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Celebrating five years of Hackmatack National Wildlife Refuge

Tamarack tree in fall color. Photo by Courtney Celley/USFWS.

Tamarack tree in fall color. Photo by Courtney Celley/USFWS.

One of the midwest’s newest national wildlife refuges celebrated its fifth anniversary on November 6, 2017. Hackmatack National Wildlife Refuge was established in 2012 to connect and restore a large landscape that includes blocks of grasslands, wet prairies and natural stream natural streams interspersed with cities and towns. Help us mark the occasion by learning a little about what makes this young refuge so special.

The refuge gets its name from the Algonquin Indian word for the tamarack tree. Known by different names to different people over the centuries, tamaracks are also called eastern larch, American larch, black larch, takmahak and hackmatack.

Located in southeastern Wisconsin and northeastern Illinois, Hackmatack was built from the ground up by the conservation community. The refuge was officially established with a 12-acre habitat easement donation from Chicago-based Openlands, an organization dedicated to the protection of the natural and open spaces of northeastern Illinois and the surrounding region. As with the planning stages, the refuge is growing as a true partnership effort that involves many local, state and federal agencies, along with citizen-driven groups.

Hackmatack is a great place to get involved with people who want to make a difference in their local community. We’ve been partnering with Friends of Hackmatack and the McHenry County Conservation District to provide environmental education and conservation work days since 2012. Opportunities range from pulling garlic mustard and other invasive plants, to learning about mist netting and bird banding first hand.

In addition to restoring habitat, Hackmatack will provide a future place to welcome millions of people from the Milwaukee-Chicago area. The refuge aims to reconnect this huge population with nature and provide outdoor educational opportunities to children and their families.

Hackmatack is home to special wildlife and habitats

A Blanding's turtle crossing a refuge road. Photo by Tina Shaw/USFWS.

A Blanding's turtle crossing a refuge road. Photo by Tina Shaw/USFWS.

Hackmatack provides habitat for more than 100 species of concern, including almost 50 species of birds and one very special reptile - the Blanding’s turtle! These secretive turtles nest in sandy uplands and rely on shallow, calm wetlands where they eat aquatic plants and insects. The habitat they need is disappearing and they are designated as a Species of Greatest Conservation Need in both Wisconsin and Illinois.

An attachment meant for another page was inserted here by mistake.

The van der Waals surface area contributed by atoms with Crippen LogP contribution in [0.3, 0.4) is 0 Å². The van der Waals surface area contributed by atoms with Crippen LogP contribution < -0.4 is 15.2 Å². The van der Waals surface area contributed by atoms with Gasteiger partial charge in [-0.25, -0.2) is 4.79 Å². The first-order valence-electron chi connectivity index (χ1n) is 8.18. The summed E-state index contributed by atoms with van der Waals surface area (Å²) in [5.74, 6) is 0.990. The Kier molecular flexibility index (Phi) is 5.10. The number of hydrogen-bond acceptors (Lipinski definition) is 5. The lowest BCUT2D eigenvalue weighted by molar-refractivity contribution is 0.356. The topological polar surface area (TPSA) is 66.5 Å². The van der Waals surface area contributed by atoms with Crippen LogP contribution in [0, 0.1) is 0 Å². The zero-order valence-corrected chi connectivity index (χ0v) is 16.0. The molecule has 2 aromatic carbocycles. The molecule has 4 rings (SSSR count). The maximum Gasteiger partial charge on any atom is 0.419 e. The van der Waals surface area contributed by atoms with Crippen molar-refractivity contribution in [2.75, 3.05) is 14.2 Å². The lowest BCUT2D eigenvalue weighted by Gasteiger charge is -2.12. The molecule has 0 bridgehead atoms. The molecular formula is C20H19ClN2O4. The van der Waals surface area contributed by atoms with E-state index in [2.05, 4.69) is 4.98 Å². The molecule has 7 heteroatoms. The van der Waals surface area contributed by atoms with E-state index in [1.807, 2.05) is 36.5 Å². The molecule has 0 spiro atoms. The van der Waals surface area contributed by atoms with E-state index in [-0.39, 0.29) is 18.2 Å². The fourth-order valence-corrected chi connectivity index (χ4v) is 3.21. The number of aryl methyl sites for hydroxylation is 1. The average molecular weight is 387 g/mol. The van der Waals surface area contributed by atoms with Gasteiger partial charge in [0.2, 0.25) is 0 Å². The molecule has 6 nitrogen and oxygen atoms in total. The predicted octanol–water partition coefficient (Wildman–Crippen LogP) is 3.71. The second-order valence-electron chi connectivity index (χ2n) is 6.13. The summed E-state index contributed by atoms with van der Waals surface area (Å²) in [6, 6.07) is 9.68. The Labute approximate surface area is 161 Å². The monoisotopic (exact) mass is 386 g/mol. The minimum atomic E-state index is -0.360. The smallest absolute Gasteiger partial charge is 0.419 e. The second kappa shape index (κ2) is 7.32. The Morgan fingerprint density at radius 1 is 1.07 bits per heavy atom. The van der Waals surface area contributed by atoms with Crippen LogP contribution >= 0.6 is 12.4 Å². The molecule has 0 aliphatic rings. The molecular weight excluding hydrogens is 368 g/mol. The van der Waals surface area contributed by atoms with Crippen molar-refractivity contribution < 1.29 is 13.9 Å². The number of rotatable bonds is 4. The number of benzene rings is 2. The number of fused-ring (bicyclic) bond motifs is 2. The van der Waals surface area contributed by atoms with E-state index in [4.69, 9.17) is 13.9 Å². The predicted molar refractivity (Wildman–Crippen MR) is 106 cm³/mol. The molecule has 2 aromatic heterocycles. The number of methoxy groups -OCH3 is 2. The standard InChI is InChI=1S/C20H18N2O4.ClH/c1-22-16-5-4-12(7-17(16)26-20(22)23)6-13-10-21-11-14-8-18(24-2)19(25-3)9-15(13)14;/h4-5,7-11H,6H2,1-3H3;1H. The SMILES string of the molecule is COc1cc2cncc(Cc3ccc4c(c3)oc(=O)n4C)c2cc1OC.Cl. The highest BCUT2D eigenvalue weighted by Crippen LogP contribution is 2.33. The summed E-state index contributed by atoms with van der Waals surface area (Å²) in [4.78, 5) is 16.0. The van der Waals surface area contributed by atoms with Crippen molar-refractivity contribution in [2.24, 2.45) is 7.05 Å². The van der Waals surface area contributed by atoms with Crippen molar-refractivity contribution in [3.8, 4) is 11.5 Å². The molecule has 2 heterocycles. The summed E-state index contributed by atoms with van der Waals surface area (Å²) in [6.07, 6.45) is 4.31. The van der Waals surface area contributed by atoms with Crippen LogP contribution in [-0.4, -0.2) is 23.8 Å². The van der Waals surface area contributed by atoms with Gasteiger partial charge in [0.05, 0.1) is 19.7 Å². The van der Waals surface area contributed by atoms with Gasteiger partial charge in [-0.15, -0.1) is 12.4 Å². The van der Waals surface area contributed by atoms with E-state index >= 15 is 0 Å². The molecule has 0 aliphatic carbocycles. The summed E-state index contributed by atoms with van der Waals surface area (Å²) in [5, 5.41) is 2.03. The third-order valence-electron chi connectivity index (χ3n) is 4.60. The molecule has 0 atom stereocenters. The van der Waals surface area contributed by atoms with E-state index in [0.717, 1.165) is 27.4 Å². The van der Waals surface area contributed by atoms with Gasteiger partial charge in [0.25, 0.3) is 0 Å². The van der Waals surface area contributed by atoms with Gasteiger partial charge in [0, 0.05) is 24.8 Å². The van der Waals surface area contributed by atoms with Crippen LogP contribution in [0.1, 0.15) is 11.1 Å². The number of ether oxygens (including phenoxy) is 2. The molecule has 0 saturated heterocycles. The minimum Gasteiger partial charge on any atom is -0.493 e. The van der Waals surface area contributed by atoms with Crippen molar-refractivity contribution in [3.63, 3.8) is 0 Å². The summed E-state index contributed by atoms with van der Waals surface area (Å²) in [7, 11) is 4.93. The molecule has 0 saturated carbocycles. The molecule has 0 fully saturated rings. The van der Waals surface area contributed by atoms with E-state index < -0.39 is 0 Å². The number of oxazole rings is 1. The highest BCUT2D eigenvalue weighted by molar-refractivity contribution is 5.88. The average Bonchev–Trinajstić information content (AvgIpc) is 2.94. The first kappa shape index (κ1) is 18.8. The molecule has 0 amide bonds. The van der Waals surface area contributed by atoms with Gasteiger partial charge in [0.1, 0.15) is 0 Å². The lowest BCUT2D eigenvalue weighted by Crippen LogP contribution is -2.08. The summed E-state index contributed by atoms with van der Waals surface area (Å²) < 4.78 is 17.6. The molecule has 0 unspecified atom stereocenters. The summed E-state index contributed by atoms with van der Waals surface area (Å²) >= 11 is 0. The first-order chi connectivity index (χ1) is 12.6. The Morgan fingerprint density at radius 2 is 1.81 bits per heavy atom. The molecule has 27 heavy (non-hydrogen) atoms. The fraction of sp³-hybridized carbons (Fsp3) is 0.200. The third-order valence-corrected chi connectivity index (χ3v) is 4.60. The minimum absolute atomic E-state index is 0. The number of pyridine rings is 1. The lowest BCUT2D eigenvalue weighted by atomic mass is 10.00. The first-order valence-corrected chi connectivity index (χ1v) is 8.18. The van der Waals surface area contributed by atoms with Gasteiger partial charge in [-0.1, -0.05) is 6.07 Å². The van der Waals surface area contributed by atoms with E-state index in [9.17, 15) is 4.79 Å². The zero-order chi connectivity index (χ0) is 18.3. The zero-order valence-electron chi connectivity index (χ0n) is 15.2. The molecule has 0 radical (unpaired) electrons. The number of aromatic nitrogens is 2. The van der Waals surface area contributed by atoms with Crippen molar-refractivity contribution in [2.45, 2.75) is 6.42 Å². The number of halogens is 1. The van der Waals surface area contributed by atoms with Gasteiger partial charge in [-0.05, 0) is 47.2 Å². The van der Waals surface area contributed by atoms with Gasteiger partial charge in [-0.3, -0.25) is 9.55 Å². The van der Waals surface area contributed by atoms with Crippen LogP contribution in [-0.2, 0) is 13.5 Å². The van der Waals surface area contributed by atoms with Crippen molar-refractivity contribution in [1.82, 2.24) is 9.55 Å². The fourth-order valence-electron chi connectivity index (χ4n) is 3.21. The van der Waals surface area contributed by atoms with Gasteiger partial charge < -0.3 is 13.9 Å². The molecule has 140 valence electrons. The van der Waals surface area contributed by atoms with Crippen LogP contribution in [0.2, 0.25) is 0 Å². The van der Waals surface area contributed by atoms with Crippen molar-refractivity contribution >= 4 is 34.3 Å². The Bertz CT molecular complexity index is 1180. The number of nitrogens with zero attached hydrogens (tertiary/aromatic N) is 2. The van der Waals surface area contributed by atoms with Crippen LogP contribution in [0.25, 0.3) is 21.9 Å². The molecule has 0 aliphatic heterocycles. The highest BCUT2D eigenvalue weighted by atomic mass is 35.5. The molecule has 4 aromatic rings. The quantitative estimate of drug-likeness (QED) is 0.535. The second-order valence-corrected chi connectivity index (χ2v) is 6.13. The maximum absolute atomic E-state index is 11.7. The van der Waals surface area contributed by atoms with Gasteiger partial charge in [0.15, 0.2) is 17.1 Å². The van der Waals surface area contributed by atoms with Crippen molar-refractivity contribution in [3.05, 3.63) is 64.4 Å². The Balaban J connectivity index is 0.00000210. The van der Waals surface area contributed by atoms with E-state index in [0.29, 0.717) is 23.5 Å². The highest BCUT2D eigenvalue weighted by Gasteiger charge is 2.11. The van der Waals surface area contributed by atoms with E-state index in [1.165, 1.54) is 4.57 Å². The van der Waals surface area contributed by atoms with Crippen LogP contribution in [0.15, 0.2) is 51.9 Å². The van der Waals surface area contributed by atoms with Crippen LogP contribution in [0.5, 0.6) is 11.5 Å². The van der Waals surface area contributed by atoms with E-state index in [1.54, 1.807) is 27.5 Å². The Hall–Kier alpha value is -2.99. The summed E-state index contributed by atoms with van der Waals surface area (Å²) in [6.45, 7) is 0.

Hackmatack historically consisted of wetlands, oak savanna, woodlands and prairie. Today, with the exception of existing conservation estate land, only small, often isolated pockets of these habitats exist on the refuge. The landscape also includes the sculpted remnants from its glacial past.

What’s next for Hackmatack?

Nippersink Creek wetland at Glacial Park. Photo by Tina Shaw/USFWS.

Nippersink Creek wetland at Glacial Park. Photo by Tina Shaw/USFWS.

Currently, the Friends are working to secure a grant from the Illinois Clean Energy Community Foundation to raise funds and promote stewardship on two parcels of land located within the footprint of Hackmatack. Ultimately, more than $34,000 will be raised to buy plants and seed to support ongoing restoration efforts at these sites.

Visitors can get a glimpse of what Hackmatack will become by visiting Glacial Park and the Lost Valley Visitor Center, managed by the McHenry County Conservation District. Here, visitors can experience a full suite of wetland birds, including the iconic whooping crane - often spotted during breeding season or during migration.

Celebrating the future and appreciating the past

This series of articles is inspired by the long history of land managers and biologists who protect, restore and conserve our National Wildlife Refuge System lands. As our midwest refuges reach milestone anniversaries, we will highlight what makes them special. Look for historic photos, lesser known biological and geological tidbits and reflections from the people who know them best - refuge field staff. Learn more ยป

By Tina Shaw
Regional Office - External Affairs

Last updated: December 5, 2017